Motivated by the different properties of each of the WFC3/UVIS e2v CCD detectors, UVIS photometric calibrations are now determined independently for each CCD. This follows the standard practice established by previous generations of imaging instruments on HST. New inverse sensitivity values (PHOTFLAM, PHTFLAM1,PHTFLAM2) have been calculated for the 42 ‘full frame’ filters using observations of the HST white dwarf primary standard stars (G191B2B, GD153, GRW+70D5824, and GD71) and the G-type sun-like standard P330E obtained between 2009 and 2019.

New 2020 Solutions:

  • Models: Models for the CALSPEC standard white dwarfs were improved and the Vega reference flux was increased (Bohlin et al. 2020). As a consequence, the standard white dwarf fluxes increase by ~2% for wavelengths in the range 0.15-0.4 micron and ~1.5% in the range 0.4-1 micron covered by the UVIS detector. 
  • Inverse sensitivity:  Corrected the image header 'inverse sensitivity keywords' to account for changes of ~0.1-0.2% per year according to the filter.
  • Chip sensitivity ratioImproved the chip-sensitivity ratio (PHTRATIO) by up to 1%, in agreement with early dithered star cluster and dithered standard white dwarf observations.
  • Encircled Energy: Improved the encircled energy (EE) correction by 1% in the ultraviolet filters and by 0.5% at wavelengths larger than 7,500 A, in close agreement with the 2009 EE values.
  • Jupyter notebook: A Jupyter notebook (click here for preview) to correct UVIS data for time-dependent sensitivity is available here (60 MB .zip file)

Changes from 2012

  • Flat fields: Improved low-frequency in-flight corrections to the ground flats were computed in 2016 using CTE-corrected observations of Omega Centauri. The flats are normalized to the median value of each detector and no longer correct for sensitivity differences between CCDs. The photometric repeatability of white dwarf standards stepped across the field of view is better than 1% r.m.s. and 3% peak-to-peak over the full wavelength range of the detector (ISR 2016-04 and 2016-05).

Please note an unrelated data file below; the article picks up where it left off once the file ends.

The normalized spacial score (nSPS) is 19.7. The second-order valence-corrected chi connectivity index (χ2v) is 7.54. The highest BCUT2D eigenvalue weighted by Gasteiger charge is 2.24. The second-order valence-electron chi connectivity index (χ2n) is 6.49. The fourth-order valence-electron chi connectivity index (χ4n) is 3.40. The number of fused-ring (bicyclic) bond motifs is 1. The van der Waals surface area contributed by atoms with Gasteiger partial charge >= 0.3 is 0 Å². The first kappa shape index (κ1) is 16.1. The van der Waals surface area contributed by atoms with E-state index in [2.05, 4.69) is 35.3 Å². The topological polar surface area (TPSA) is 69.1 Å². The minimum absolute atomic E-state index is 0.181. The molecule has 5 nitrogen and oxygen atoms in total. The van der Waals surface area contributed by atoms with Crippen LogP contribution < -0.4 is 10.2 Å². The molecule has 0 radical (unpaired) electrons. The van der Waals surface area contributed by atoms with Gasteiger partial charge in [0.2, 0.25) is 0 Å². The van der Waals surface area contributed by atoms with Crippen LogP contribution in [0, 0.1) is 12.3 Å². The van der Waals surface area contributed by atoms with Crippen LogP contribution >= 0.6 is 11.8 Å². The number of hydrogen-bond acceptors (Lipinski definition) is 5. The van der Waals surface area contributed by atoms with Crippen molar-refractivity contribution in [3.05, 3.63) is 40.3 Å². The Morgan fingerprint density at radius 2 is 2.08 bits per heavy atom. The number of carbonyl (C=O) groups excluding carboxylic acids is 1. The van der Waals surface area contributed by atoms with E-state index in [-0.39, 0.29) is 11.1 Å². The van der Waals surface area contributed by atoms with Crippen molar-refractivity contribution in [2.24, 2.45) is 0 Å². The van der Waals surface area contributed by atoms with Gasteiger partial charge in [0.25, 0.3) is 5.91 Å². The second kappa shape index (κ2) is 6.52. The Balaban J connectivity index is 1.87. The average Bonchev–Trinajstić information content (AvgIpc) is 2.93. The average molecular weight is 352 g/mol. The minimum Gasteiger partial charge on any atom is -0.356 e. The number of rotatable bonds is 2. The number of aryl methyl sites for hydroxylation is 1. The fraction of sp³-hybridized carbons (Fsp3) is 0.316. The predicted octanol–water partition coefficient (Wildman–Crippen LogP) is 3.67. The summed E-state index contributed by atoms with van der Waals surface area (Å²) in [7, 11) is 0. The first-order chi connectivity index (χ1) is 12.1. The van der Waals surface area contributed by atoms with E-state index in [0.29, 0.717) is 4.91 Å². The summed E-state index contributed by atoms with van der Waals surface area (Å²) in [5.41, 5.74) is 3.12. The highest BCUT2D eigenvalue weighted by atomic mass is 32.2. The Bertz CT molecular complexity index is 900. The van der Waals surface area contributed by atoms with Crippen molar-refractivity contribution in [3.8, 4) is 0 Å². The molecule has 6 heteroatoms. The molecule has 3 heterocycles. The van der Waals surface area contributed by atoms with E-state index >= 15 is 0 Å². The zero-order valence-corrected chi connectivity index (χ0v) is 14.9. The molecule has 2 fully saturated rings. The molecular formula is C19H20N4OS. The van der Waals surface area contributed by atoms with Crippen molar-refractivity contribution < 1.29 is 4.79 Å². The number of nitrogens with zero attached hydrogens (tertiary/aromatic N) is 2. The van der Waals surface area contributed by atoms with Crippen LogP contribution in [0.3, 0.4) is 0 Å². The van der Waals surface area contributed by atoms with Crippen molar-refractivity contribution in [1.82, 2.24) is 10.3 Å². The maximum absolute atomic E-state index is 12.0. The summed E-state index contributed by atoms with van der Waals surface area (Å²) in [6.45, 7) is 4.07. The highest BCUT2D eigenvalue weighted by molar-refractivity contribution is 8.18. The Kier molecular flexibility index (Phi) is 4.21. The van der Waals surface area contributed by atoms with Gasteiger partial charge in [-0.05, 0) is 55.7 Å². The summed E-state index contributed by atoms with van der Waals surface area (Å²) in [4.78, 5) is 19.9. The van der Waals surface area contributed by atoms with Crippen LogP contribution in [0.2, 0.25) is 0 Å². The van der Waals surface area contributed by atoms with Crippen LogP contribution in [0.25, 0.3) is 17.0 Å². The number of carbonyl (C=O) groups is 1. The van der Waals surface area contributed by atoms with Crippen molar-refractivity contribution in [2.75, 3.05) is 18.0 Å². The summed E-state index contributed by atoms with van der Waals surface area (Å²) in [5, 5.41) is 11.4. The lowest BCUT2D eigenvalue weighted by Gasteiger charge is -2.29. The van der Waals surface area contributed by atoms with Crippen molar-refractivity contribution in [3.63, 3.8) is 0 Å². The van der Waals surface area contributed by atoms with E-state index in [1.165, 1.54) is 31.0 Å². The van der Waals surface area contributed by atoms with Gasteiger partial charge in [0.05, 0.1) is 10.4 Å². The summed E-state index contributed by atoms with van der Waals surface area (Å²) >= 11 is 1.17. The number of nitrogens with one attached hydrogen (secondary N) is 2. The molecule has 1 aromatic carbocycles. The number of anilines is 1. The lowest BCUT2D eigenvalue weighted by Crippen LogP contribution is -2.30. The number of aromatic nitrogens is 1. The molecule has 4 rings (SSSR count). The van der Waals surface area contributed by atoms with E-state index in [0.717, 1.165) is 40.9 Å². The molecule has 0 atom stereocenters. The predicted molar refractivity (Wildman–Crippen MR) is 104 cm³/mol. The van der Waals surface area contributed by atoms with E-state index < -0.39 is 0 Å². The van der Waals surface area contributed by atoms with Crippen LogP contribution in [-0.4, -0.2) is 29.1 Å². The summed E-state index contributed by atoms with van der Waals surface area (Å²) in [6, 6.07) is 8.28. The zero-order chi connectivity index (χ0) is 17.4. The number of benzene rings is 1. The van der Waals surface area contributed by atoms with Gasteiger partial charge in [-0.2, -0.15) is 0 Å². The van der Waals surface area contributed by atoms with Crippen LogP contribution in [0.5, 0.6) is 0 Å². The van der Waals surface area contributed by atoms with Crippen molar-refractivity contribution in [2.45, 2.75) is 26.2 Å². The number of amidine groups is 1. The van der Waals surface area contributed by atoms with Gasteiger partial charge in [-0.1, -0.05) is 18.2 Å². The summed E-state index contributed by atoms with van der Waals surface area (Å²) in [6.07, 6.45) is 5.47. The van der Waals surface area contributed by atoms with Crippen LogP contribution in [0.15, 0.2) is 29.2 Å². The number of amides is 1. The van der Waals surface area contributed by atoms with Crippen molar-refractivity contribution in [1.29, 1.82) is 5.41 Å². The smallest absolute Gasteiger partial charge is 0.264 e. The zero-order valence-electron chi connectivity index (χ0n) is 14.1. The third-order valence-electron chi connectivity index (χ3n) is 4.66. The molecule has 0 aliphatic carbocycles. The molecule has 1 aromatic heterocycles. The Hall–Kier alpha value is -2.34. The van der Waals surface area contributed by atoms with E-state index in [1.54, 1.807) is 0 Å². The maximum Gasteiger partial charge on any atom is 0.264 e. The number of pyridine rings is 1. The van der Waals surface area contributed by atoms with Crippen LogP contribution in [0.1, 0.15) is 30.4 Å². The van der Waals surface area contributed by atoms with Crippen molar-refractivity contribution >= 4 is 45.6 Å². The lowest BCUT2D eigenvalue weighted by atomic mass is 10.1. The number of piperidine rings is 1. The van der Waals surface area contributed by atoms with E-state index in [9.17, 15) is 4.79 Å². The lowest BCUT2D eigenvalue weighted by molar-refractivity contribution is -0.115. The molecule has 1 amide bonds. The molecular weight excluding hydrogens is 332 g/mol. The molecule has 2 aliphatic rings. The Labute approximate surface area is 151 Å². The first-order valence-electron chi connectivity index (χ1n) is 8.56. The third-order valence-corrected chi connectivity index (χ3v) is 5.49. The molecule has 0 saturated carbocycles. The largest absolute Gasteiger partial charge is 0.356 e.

• Inverse Sensitivity: The current chip-dependent inverse sensitivity values are systematically ~3.7% brighter than the 2012 solutions. Using the default AstroDrizzle configuration parameters when combining images with different signal to noise and telescope orientation on the sky can result in ‘clipping’ of pixel values in the PSF wings. This effect was discovered in the 2012 solutions and was corrected in the 2016 implementation.

UVIS Inverse Sensitivity (Zeropoint) Tables

2020 Solution

The new calibration provides the inverse sensitivity values that take into account the sensitivity change with time of the UVIS detectors. The IMPHTTAB carries the values for UVIS1 and UVIS2 via the keywords PHOTFLAM, PHTFLAM1, and PHTFLAM2 at the epoch of the observation. 

It is important to note that the inverse sensitivity values provided in the tables below are calculated for the reference time of observation for WFC3 (i.e. MJD 55008 - June 26, 2009). In order to obtain the zeropoint for the epoch of your observation, please use the PHOTFLAM keyword in the header of the image. A Jupyter Notebook that explains how to apply the time-dependent inverse sensitivities is available here (60 MB .zip file).

2017 Solution